Specific Situation Fixer-Upper


(Sometimes you don’t need to change jobs or search your soul.  This type of program is for when there are one or two specific issues you want to address in order to make work and life better.)

  • “How do I improve my relationship with my boss?”
  • “I just got promoted into a management role and I’m feeling somewhere between excitedly nervous and woefully inadequate.  Help?”
  • “I’m starting a new job.  How do I do it right?”
  • “I’m feeling like I’m falling behind at work, like my colleagues are more advanced and getting promoted faster than me.  What am I doing wrong?”
  • “I’m writing a new policy and procedure manual at work and I might blow my head off with boredom.  How can I do more of what I want at work?”
  • “My company is being acquired by a competitor I don’t respect.  How do I handle the transition?”
  • “How do I get my mojo back at work?  I’m going through a funk where I’m not that motivated.”
  • “I’m starting my own business.  Can you help me build my confidence to sell my services?”
  • “I’m thinking of renovating my downstairs bathroom.  Can you help with that?” (No, sorry, but good luck!)




I love my job but my co-workers are really dragging me down.  What can I do about it?



Looking to handle difficult interpersonal relationships in new office setting.


Associate real estate broker, new to office in last six months and new to industry in last 18 months.


  • Kayla was the newbie in her office, and as an extremely motivated young professional, she was highly interested to find a way to work through challenges with co-workers who she felt were overly competitive, territorial, and unfriendly.  Relatively new to the real estate industry, she was eager to gain experience as a broker and knew her options for employment were limited.  She felt fortunate to land this opportunity to begin with and wanted to make the best of it.
  • In our Discovery process, we delved into what Kayla really wanted and why it mattered to her.  We uncovered that harmony was a top five value of Kayla’s, and that she was largely conflict-avoidant.  While she was ambitious and hungry for success, she didn’t have an ounce of the competitive edge that her co-workers appeared to possess.  That combination of values, in a setting as Kayla described, would surely cause feelings of unease and stress.  Kayla embarked on a 3-month program to work through whether or not she could impact her experience on her own.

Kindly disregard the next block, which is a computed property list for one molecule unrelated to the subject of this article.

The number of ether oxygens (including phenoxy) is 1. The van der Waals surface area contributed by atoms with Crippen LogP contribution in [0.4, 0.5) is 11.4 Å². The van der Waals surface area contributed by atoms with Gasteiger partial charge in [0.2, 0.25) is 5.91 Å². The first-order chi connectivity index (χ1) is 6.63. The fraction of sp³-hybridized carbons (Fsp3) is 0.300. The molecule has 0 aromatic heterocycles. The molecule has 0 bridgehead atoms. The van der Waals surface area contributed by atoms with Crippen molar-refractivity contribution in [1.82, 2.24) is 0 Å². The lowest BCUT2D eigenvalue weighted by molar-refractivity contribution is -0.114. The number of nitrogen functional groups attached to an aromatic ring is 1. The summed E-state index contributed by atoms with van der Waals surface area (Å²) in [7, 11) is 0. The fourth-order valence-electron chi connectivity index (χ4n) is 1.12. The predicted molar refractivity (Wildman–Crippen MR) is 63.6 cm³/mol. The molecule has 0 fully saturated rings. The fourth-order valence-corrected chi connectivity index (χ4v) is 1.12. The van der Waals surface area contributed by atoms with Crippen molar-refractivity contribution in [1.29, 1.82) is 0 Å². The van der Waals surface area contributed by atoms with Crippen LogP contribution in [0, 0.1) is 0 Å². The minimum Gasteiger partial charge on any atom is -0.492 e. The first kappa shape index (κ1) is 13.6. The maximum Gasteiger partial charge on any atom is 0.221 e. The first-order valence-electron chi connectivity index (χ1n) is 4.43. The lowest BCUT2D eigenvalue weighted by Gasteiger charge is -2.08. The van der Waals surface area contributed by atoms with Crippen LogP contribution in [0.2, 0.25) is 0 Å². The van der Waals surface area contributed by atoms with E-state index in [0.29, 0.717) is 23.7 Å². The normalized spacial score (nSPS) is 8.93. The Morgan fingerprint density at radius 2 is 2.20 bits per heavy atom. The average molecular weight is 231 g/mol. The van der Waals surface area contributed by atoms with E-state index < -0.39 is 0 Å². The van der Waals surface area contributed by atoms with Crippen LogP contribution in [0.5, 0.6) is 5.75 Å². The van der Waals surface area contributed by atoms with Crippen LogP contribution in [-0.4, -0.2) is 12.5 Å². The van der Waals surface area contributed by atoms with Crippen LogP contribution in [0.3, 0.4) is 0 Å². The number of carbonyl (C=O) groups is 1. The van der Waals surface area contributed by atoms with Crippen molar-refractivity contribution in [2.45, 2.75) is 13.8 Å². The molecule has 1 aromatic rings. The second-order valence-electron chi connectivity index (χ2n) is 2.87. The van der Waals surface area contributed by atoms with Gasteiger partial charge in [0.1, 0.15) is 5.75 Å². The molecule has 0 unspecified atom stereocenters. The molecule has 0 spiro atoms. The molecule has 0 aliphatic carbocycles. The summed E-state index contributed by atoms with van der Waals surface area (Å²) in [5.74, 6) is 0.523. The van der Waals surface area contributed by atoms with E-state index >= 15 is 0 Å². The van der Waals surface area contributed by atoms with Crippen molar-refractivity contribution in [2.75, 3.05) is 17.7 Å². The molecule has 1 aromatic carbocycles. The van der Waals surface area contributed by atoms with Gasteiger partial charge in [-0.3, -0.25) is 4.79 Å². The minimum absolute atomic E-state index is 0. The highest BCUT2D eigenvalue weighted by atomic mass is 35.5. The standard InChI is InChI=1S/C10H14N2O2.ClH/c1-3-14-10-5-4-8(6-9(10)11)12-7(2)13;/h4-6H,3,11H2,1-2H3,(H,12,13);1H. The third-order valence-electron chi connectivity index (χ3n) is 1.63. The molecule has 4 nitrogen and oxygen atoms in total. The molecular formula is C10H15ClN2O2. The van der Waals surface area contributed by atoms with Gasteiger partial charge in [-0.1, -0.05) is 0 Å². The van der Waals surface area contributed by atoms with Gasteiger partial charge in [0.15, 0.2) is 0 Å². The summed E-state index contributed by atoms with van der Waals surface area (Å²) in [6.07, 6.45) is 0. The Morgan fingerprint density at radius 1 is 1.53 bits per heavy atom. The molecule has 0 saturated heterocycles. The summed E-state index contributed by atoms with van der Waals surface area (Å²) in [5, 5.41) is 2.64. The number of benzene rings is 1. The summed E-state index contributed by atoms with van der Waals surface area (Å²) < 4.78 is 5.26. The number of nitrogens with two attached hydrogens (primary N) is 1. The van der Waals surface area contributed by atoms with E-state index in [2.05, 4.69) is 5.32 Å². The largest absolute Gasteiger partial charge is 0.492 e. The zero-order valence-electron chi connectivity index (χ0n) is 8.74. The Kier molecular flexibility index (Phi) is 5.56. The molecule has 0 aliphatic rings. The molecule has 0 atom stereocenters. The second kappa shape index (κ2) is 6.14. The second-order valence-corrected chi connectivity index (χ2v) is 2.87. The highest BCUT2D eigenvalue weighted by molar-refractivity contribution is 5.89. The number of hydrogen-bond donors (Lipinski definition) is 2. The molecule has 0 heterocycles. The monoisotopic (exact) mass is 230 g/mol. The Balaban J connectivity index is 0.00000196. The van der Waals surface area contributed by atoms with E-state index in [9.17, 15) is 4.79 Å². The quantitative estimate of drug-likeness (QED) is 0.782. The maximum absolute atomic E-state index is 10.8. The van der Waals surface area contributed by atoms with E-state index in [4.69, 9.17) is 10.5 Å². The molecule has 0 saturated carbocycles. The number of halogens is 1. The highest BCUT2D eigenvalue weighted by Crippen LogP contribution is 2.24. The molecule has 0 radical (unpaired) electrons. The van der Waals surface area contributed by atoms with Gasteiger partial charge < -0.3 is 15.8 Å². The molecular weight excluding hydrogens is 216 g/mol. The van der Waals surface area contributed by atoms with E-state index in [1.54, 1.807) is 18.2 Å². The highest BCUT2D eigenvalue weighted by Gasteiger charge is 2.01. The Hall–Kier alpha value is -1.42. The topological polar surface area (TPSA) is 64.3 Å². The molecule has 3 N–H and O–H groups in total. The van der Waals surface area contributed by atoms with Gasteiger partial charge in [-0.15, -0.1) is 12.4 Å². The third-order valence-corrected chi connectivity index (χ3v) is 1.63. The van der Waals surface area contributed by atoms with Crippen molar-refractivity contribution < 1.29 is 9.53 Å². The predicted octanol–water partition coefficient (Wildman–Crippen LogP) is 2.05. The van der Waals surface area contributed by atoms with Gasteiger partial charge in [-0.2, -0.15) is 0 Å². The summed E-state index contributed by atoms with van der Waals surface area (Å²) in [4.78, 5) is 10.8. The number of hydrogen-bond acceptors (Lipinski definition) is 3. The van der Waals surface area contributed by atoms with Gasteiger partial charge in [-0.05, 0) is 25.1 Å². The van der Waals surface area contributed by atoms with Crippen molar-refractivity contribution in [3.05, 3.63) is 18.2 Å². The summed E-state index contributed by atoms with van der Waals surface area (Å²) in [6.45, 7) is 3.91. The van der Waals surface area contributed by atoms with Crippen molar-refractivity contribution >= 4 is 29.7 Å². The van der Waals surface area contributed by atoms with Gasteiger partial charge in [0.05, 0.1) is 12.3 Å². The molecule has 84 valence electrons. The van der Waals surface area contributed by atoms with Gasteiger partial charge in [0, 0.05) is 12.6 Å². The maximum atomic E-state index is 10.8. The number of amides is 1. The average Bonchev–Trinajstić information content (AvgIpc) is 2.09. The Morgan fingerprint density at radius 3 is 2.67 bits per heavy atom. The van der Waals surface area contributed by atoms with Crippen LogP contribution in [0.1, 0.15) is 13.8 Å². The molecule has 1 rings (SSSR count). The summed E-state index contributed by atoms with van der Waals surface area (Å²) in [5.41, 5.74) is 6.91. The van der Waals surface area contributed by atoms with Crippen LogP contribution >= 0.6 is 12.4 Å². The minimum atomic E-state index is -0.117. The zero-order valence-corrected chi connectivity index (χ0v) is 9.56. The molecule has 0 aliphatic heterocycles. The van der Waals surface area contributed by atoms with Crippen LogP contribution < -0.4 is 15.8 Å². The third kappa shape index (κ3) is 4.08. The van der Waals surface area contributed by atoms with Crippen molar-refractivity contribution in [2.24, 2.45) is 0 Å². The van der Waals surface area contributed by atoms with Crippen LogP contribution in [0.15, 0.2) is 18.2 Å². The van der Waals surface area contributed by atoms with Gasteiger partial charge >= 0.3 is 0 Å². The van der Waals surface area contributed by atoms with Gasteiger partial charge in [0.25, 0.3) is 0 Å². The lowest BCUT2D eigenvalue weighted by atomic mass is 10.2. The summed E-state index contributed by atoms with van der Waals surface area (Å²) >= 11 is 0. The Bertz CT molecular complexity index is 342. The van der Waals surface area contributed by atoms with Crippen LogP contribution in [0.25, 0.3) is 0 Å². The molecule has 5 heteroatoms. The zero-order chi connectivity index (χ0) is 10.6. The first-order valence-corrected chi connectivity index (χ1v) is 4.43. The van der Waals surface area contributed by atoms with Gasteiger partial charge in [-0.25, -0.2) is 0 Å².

• We completed two personality assessments to learn more about Kayla’s styles and preferences, and used the information to help her understand her co-workers’ behavior and how she was reacting to their own unique styles.
  • We connected with two of the contacts that Kayla put us in touch with (her sister and a close friend) for feedback on where she was outstanding in her life and where she could improve.  Relating the themes to Kayla that she could be far more considerate of her own needs/ standing up for herself, while still being seen as a caring person, was incredibly impactful to her.
  • Part of her development plan included helping her to become more assertive with her needs, confident in the communication of her observations and boundaries, and helping her to see that conflict could be healthy (that it didn’t have to be an emotionally charged or negative relationship-breaker).
  • Kayla’s customized exercises included readings, podcasts, videos, role-plays on having difficult conversations, and specific experiences designed to get her more comfortable with conflict resolution.  She was challenged to get to know some of her team members on a personal level, have candid conversations with some of them, and initiate important conversations elsewhere in her life to help build her skill of addressing important matters.
  • Since Kayla was relatively new in her role, we also added in a development goal of helping her become as effective as possible.  She had a few time management and organization issues that needed addressing and we created a habit-forming plan to get her back on track and in control of her time.
  • Kayla’s Happy Spectacular Work + Life Plan included a reinforcement of her values and strengths, with an emphasis on her short term goals (6 months in her case) and medium-term goals (2 years).  Personal development continued to be at the forefront of her plan, which allowed the plan to be flexible as her needs changed.


What Will Your Spectacular Experience Look Like?

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